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Open Access Research article

Genetic variation in hippocampal microRNA expression differences in C57BL/6 J X DBA/2 J (BXD) recombinant inbred mouse strains

Michael J Parsons1, Christina Grimm2, Jose L Paya-Cano3, Cathy Fernandes3, Lin Liu3, Vivek M Philip4, Elissa J Chesler5, Wilfried Nietfeld2, Hans Lehrach2 and Leonard C Schalkwyk3*

Author affiliations

1 Mammalian Genetics Unit, Medical Research Council – Harwell, Oxfordshire, United Kingdom

2 Max Planck Institute for Molecular Genetics (MPIMG), Department of Vertebrate Genomics, Berlin, Germany

3 Social, Genetic, and Developmental Psychiatry Centre, Institute of Psychiatry, London, King's College London, UK

4 Graduate School of Genome Science and Technology, University of Tennessee, Knoxville, TN, USA

5 The Jackson Laboratory, Bar Harbor, Maine, USA

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Citation and License

BMC Genomics 2012, 13:476  doi:10.1186/1471-2164-13-476

Published: 13 September 2012

Abstract

Background

miRNAs are short single-stranded non-coding RNAs involved in post-transcriptional gene regulation that play a major role in normal biological functions and diseases. Little is currently known about how expression of miRNAs is regulated. We surveyed variation in miRNA abundance in the hippocampus of mouse inbred strains, allowing us to take a genetic approach to the study of miRNA regulation, which is novel for miRNAs. The BXD recombinant inbred panel is a very well characterized genetic reference panel which allows quantitative trait locus (QTL) analysis of miRNA abundance and detection of correlates in a large store of brain and behavioural phenotypes.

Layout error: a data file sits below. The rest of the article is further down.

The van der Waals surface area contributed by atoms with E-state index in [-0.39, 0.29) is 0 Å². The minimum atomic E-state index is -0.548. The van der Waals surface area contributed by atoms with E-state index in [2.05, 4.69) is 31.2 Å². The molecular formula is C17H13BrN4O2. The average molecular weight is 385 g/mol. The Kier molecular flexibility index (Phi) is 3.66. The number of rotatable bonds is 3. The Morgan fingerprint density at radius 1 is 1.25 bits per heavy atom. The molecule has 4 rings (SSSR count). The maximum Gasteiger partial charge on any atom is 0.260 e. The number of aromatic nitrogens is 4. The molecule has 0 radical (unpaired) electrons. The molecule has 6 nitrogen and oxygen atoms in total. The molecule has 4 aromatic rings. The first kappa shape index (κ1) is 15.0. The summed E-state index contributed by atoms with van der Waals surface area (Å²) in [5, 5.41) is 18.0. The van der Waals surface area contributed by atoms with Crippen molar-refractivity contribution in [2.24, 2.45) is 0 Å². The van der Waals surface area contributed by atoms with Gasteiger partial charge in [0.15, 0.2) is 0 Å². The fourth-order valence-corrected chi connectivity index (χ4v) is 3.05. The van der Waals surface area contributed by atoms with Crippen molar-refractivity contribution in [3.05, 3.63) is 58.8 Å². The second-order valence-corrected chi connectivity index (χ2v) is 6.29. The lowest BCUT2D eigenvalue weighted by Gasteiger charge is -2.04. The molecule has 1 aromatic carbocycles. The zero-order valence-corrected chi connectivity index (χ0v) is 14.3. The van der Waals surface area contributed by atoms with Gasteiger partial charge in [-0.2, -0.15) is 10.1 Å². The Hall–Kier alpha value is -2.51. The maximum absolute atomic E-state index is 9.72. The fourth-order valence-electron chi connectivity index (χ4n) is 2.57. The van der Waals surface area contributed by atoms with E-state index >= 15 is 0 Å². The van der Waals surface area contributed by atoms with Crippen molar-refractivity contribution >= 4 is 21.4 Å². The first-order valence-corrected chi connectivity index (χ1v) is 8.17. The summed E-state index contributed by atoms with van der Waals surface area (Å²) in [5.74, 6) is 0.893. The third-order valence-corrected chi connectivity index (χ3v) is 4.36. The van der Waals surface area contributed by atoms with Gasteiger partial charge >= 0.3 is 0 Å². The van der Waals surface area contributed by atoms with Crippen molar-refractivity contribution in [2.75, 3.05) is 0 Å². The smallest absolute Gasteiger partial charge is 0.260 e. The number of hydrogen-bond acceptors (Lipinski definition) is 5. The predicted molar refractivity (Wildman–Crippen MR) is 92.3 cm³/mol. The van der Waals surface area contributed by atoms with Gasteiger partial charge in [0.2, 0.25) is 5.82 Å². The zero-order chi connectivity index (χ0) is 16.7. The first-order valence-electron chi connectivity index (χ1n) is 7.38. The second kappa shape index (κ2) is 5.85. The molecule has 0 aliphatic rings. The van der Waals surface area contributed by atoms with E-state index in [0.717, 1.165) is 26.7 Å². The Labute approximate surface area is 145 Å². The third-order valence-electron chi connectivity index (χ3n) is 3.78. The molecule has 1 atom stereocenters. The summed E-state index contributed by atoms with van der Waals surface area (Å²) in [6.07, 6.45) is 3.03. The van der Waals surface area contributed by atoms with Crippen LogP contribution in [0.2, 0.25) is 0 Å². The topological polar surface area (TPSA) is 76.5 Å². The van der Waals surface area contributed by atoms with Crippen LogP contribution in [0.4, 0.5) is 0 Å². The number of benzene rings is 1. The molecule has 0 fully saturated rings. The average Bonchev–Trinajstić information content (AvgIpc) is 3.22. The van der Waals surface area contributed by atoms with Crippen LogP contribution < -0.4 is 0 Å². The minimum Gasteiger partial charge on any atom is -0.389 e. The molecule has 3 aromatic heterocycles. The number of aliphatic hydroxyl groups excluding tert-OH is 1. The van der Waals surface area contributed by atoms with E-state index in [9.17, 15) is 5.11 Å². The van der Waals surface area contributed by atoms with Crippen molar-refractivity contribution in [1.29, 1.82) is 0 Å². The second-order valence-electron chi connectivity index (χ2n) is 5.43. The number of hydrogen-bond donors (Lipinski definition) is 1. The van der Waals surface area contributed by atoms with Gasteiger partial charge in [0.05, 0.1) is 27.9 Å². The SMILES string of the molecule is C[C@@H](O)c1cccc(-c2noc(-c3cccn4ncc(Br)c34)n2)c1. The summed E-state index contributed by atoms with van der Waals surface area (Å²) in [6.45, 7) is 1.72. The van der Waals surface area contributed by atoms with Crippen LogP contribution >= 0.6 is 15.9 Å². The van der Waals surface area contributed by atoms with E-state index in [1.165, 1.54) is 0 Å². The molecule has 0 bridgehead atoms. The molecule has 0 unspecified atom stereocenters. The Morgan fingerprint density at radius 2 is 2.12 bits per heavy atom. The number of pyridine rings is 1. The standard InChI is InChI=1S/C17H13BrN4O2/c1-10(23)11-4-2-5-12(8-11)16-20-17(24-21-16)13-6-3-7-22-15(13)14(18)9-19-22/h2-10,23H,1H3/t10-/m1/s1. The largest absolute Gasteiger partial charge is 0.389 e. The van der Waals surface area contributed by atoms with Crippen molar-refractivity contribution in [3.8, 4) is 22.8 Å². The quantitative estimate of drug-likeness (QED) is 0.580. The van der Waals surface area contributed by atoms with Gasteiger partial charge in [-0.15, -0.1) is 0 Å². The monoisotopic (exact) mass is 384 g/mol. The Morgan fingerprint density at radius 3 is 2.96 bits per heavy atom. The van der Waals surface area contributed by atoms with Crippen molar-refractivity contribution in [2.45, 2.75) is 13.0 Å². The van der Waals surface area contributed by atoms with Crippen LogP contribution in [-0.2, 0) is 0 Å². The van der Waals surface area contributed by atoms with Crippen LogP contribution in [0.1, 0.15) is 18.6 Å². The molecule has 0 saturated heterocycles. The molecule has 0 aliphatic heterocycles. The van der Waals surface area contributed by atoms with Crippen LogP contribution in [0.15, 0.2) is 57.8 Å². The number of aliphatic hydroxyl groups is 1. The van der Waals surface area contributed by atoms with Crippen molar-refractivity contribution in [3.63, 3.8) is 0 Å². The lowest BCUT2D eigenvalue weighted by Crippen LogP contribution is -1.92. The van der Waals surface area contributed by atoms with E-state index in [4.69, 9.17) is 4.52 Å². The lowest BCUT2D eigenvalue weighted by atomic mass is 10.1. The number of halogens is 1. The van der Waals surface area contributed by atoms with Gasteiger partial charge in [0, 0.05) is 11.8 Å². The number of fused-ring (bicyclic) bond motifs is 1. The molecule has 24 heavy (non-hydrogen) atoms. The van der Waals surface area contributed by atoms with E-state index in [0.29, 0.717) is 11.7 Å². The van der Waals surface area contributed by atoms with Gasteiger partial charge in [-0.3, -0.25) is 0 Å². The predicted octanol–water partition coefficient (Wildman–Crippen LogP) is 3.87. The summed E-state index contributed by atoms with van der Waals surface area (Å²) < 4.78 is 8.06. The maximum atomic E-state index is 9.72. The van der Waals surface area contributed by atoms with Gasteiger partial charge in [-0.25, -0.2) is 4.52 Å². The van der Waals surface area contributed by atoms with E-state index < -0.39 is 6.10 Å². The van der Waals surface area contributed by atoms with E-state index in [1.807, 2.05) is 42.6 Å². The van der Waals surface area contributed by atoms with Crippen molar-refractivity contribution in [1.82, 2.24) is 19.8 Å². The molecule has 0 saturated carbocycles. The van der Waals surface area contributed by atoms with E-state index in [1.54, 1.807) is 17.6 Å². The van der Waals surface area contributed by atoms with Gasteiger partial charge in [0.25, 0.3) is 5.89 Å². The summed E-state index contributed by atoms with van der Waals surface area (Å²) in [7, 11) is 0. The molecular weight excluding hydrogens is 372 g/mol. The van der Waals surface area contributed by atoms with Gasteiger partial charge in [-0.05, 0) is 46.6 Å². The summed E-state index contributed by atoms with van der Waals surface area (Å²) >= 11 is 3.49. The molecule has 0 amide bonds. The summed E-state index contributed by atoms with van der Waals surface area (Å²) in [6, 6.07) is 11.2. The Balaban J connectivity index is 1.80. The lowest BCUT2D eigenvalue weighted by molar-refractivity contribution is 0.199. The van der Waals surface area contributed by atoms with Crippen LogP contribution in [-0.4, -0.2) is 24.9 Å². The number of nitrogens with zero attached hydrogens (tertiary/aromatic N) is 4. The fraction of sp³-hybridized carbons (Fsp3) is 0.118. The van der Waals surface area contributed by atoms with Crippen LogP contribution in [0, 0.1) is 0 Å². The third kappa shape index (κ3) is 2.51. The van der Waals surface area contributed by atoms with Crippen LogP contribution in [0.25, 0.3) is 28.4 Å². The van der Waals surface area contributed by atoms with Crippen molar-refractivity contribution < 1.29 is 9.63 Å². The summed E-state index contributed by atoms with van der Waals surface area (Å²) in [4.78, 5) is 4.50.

Results

We found five suggestive trans QTLs for the regulation of miRNAs investigated. Further analysis of these QTLs revealed two genes, Tnik and Phf17, under the miR-212 regulatory QTLs, whose expression levels were significantly correlated with miR-212 expression. We found that miR-212 expression is correlated with cocaine-related behaviour, consistent with a reported role for this miRNA in the control of cocaine consumption. miR-31 is correlated with anxiety and alcohol related behaviours. KEGG pathway analysis of each miRNA’s expression correlates revealed enrichment of pathways including MAP kinase, cancer, long-term potentiation, axonal guidance and WNT signalling.

Conclusions

The BXD reference panel allowed us to establish genetic regulation and characterize biological function of specific miRNAs. QTL analysis enabled detection of genetic loci that regulate the expression of these miRNAs. eQTLs that regulate miRNA abundance are a new mechanism by which genetic variation influences brain and behaviour. Analysis of one of these QTLs revealed a gene, Tnik, which may regulate the expression of a miRNA, a molecular pathway and a behavioural phenotype. Evidence of genetic covariation of miR-212 abundance and cocaine related behaviours is strongly supported by previous functional studies, demonstrating the value of this approach for discovery of new functional roles and downstream processes regulated by miRNA.